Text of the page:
Grieving Kettleman City mothers tackle a toxic waste dump
On a rainy afternoon in a cramped trailer, the five homemakers listened as state officials with clipboards asked personal questions: Did they or their husbands smoke, drink or take illicit drugs? Had they been exposed to pesticides or other toxic substances in the United States or Mexico? Do their families have histories of birth defects?
Each had miscarried a fetus or given birth to a child with severe birth defects within the last three years. Each suspected it had something to do with a nearby toxic waste facility.
“You want to know if we ever smoked cigarettes or took drugs,” Maura Alatorre said bitterly. “But I’m telling you that if the dump is allowed to expand, we’ll suffer more damage and illness. Why? Because we are poor and Hispanic. The people who issue those permits don’t care about us getting sick from it because all they think about is money.”
Magdalena Romero added, “Kettleman City to them is just a pigsty, but we are human beings, and we have rights.”
Kevin Reilly, chief deputy director of the state Department of Public Health, smiled tensely. “This is only the start of a full investigation,” he said, weighing his words. “But to be very honest, we may not be able to find answers for each of you.”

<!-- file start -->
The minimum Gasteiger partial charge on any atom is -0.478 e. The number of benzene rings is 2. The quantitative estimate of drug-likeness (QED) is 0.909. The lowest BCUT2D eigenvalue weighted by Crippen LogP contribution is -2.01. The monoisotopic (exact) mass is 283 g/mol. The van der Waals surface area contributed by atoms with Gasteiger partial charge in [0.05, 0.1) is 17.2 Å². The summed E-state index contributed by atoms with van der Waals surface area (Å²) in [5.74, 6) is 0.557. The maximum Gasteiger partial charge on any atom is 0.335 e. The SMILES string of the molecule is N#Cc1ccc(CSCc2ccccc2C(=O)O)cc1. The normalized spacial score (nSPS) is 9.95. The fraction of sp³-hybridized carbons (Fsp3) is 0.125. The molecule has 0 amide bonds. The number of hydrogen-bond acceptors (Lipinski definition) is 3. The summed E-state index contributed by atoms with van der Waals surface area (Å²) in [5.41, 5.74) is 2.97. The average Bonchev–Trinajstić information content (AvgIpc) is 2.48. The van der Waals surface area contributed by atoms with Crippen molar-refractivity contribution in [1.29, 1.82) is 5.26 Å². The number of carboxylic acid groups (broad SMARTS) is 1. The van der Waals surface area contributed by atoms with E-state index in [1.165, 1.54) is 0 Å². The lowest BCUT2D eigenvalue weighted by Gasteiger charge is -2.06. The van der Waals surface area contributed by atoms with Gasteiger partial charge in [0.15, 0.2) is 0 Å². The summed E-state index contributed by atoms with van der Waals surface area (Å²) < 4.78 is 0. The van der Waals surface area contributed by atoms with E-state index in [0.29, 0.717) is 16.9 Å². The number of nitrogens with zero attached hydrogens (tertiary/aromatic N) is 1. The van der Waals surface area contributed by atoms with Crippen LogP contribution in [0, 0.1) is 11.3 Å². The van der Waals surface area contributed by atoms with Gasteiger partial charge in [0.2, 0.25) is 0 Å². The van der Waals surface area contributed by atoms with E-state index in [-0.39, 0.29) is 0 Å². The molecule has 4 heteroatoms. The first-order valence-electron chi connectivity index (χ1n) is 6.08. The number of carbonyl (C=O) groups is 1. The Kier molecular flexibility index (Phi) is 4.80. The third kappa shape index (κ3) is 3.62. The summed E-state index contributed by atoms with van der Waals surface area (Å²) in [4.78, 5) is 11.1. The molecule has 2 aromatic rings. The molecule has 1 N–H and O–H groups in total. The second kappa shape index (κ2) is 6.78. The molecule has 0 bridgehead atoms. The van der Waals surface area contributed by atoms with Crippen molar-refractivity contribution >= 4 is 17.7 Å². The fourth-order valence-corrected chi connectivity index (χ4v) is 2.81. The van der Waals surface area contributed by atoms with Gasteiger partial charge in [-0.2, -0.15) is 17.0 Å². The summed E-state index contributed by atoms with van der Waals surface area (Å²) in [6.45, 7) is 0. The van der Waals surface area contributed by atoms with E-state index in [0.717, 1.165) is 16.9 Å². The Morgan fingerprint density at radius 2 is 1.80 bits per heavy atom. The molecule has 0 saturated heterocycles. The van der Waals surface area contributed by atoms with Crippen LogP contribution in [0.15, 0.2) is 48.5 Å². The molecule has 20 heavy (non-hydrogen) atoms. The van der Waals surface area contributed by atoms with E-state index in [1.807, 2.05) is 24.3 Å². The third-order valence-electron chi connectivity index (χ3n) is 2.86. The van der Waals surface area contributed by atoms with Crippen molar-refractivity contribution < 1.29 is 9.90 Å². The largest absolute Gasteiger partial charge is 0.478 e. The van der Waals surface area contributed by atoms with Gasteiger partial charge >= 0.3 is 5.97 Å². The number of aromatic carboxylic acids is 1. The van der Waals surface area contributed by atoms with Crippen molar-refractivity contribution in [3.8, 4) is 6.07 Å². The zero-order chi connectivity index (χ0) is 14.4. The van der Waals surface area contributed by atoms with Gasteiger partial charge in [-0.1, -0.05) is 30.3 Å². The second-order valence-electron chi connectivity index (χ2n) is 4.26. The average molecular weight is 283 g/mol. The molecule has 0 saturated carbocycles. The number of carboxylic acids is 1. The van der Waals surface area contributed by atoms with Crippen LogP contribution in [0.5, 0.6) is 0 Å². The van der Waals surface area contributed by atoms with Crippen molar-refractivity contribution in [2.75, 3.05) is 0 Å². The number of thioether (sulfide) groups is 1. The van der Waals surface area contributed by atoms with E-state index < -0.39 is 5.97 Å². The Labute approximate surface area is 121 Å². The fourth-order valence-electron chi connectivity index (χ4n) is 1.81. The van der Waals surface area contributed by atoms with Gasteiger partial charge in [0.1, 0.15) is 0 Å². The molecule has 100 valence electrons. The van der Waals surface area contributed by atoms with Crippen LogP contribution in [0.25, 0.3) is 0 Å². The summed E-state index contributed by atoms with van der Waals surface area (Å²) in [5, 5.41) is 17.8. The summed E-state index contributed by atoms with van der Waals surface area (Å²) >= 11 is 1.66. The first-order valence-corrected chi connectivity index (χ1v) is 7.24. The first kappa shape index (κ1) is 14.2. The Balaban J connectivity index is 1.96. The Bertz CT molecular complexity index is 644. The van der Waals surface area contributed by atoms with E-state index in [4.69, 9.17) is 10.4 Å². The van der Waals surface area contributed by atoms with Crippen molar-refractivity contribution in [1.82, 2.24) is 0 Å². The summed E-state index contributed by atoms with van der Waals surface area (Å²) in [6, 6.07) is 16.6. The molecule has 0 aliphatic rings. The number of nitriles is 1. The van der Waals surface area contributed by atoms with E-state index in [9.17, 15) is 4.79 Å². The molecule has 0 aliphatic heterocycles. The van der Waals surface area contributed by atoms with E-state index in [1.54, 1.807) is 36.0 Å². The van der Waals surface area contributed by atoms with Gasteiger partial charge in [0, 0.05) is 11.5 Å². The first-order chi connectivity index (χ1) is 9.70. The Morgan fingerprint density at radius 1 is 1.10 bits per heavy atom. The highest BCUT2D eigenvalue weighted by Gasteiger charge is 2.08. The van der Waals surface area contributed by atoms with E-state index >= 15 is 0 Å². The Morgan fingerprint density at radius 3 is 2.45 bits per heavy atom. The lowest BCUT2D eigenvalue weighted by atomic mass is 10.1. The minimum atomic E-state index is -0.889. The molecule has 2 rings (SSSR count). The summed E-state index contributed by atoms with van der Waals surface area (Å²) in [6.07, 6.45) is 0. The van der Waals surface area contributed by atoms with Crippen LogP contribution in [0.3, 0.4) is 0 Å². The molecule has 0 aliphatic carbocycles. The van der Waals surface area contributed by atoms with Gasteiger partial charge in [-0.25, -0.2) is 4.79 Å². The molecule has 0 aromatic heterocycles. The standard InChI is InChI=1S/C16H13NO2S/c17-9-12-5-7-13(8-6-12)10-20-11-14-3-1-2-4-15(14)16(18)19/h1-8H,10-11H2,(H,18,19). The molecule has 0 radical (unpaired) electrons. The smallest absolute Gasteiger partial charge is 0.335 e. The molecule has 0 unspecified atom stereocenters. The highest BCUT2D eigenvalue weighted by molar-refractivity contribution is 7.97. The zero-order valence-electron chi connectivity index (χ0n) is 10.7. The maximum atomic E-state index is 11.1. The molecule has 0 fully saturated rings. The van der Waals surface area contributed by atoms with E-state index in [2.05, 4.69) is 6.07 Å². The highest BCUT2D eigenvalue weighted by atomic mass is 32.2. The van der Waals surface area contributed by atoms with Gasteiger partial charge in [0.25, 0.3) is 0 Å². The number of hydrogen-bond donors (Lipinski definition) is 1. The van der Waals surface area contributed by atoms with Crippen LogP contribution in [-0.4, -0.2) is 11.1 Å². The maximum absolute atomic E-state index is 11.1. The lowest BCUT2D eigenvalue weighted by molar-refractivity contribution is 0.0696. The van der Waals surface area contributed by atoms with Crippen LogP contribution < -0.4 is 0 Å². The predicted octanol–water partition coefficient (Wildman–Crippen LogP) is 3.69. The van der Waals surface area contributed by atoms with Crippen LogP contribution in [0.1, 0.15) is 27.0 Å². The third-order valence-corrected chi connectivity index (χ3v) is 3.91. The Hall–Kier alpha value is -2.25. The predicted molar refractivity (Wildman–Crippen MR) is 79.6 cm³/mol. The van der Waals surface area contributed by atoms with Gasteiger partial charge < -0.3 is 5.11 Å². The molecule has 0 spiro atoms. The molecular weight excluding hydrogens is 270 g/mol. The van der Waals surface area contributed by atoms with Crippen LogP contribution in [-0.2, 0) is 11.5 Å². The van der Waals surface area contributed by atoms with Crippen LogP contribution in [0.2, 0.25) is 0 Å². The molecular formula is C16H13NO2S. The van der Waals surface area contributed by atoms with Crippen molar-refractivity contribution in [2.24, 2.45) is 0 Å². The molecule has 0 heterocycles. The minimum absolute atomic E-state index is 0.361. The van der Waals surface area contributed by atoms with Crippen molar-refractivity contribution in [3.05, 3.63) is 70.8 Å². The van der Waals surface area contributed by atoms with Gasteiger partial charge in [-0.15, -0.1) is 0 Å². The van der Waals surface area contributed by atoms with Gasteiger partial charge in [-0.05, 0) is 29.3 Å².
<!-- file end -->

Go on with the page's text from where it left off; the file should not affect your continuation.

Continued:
A year ago, these Mexican immigrants were shy, unquestioning. Not anymore. In less than a year, they have overcome their fears of government officials and placed this farmworker community, one of the poorest in the state, on the national stage.
Romero’s daughter, America, who was born with a cleft palate and other serious health problems, died in 2007 when she was 4 1/2 months old. Alatorre’s 2-year-old son, Emmanuel, is missing part of his brain and cannot keep his balance. Daria Hernandez’s 1-year-old son, Ivan, has had two surgeries related to his cleft palate and other problems. Maria Saucedo’s daughter Ashley died when she was 10 months old. A fifth woman, Lizbeth Canales, miscarried a fetus with heart problems and clubbed feet and hands.